At my career stage now, including it on my resume has become very helpful, as I've progressed from Sys Admin in the beginning, to IT manager now, so having an MBA enhances my resume.
    This is reality...... I've been the hiring manager who has over looked resumes for lower level IT positions because of the advanced degrees and certifications.

    I always thought this was common knowledge........
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    #43
    Quote Originally Posted by DatabaseHead View Post
    ...Now with that said, I suggested taking the certifications off not the degrees. IMO Certifications have a certain element of mastery or expertise associated with them...

    I think the strategy at this point is to ratchet back a few items off the resume and give it a go on some help desk jobs.
    WRONG!!
    Because according to JDmurray & koz24,
    if the OP leaves off these relevant certifications, then he is being deceitful.

    .</sarcasm>
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    #44
    Quote Originally Posted by LordQarlyn View Post

    And when my employers found out I had it, none of them said anything nor did I ever lose an offer or job because of it.
    I even told a manager when I was looking into an internal position that preferred a Masters after being with the company over a year, I in fact have an MBA (thus a Masters) but left it off my resume. He even admitted had he seen it on my application, he probably would have passed me over as he had with other candidates.

    Finally, we get to the Truth of the Matter:

    Some employers may think the omission deceitful.
    And some employers may not (as LordQ's annecdote proves).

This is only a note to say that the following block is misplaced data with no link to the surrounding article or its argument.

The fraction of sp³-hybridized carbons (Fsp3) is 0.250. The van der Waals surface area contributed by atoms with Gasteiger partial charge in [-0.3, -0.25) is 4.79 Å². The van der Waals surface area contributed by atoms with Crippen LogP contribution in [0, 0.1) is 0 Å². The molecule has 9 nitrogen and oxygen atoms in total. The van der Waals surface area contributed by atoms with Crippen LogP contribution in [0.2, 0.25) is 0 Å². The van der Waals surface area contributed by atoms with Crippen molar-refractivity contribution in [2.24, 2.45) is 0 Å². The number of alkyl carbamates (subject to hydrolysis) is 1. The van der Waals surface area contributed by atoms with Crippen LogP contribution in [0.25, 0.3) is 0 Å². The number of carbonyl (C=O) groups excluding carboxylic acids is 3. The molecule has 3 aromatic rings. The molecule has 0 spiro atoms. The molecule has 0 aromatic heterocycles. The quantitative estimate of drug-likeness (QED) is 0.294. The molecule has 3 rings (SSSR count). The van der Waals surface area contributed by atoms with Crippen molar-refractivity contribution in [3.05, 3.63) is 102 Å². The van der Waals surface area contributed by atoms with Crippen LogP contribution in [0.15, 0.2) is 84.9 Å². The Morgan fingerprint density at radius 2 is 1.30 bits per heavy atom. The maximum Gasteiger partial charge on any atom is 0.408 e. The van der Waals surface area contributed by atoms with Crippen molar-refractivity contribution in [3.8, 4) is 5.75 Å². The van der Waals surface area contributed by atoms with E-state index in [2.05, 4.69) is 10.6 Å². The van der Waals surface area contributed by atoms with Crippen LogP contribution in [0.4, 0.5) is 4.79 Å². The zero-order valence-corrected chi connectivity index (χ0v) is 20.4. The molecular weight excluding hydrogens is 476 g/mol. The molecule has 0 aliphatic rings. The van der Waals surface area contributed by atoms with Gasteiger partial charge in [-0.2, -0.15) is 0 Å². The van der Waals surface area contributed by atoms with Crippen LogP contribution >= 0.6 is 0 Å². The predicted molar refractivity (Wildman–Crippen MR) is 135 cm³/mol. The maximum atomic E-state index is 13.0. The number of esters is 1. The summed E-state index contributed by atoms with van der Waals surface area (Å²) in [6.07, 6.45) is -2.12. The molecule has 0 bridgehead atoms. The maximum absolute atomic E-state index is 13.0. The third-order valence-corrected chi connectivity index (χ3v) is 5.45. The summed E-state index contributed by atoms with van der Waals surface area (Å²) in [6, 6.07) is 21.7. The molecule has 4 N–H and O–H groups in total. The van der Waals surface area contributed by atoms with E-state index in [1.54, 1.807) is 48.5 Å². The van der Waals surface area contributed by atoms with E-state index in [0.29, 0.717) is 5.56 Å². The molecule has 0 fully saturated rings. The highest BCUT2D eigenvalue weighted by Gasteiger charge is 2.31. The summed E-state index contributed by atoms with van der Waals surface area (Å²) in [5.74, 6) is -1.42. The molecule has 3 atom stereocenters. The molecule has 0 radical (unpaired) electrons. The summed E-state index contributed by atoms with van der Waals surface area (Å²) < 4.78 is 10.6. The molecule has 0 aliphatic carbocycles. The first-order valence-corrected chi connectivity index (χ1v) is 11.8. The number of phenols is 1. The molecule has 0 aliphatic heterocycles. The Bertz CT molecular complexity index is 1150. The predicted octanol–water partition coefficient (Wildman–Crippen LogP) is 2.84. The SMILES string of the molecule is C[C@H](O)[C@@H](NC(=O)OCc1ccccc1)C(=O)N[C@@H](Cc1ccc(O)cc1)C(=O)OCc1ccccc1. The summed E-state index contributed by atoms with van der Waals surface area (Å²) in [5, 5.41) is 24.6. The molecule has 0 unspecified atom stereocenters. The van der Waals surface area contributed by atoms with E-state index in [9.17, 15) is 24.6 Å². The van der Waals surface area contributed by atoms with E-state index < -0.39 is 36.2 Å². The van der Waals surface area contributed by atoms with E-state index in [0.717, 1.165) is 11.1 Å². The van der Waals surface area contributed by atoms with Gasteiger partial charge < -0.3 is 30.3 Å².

But you would be fool to definitively speak for "all" employers...
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    #45
    Assuming your in the US, there are government jobs that they can't fill because of a lack of personnel. I don't know what you consider "good" pay but depending on if your willing to relocate there are a lot of IT related jobs in the FBI that someone with your credentials could look into. The pay isn't amazing right out of the gate but there are a multitude of benefits.

    It's something to look at if your interested.
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    #46
    Quote Originally Posted by NetworkNewb View Post
    Yea, I probably wouldn't want to hire someone with those credentials for a help desk job either. Safe to assume you jump as soon as another job came along.

    Didn't do an internship in all that time you were in college?

    I guess you could dumb your resume down and remove some high level certs to get a lower level position though...
    No I didn't do an internship while I was in school which I regret.
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    #47
    Quote Originally Posted by volfkhat View Post
    These guys nailed it.

    Personally, i would keep the certifications on your resume, but REMOVE the Masters Degree;
    THAT's the biggest reason you cant land an entry job.

    I think a resume with a BAchelors, a couple of certs, and No experience is okay for an Entry position.
    I also think a 2nd resume with an Associates, a couple of certs, and No experience is also okay for an Entry position.

    Keep applying for gigs, but use the 'correct' resume.
    In your circumstance, you want to HIDE your qualifications :]